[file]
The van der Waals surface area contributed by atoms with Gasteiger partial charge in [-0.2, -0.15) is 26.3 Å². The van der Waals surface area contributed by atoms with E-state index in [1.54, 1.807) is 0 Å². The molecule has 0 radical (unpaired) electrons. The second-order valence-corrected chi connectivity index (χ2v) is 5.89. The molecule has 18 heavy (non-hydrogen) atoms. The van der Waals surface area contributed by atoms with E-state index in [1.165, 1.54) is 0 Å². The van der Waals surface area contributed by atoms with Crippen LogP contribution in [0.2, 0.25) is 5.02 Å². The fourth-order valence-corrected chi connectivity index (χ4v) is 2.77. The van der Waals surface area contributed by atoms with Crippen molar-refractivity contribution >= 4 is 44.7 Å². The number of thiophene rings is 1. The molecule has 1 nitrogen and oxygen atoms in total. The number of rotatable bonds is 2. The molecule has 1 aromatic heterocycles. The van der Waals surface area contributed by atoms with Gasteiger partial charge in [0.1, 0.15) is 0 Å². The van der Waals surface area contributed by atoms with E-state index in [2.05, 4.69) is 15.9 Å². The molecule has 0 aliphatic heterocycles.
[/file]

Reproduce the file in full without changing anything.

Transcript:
The van der Waals surface area contributed by atoms with Gasteiger partial charge in [-0.2, -0.15) is 26.3 Å². The van der Waals surface area contributed by atoms with E-state index in [1.54, 1.807) is 0 Å². The molecule has 0 radical (unpaired) electrons. The second-order valence-corrected chi connectivity index (χ2v) is 5.89. The molecule has 18 heavy (non-hydrogen) atoms. The van der Waals surface area contributed by atoms with E-state index in [1.165, 1.54) is 0 Å². The van der Waals surface area contributed by atoms with Crippen LogP contribution in [0.2, 0.25) is 5.02 Å². The fourth-order valence-corrected chi connectivity index (χ4v) is 2.77. The van der Waals surface area contributed by atoms with Crippen molar-refractivity contribution >= 4 is 44.7 Å². The number of thiophene rings is 1. The molecule has 1 nitrogen and oxygen atoms in total. The number of rotatable bonds is 2. The molecule has 1 aromatic heterocycles. The van der Waals surface area contributed by atoms with Gasteiger partial charge in [0.1, 0.15) is 0 Å². The van der Waals surface area contributed by atoms with E-state index in [2.05, 4.69) is 15.9 Å². The molecule has 0 aliphatic heterocycles.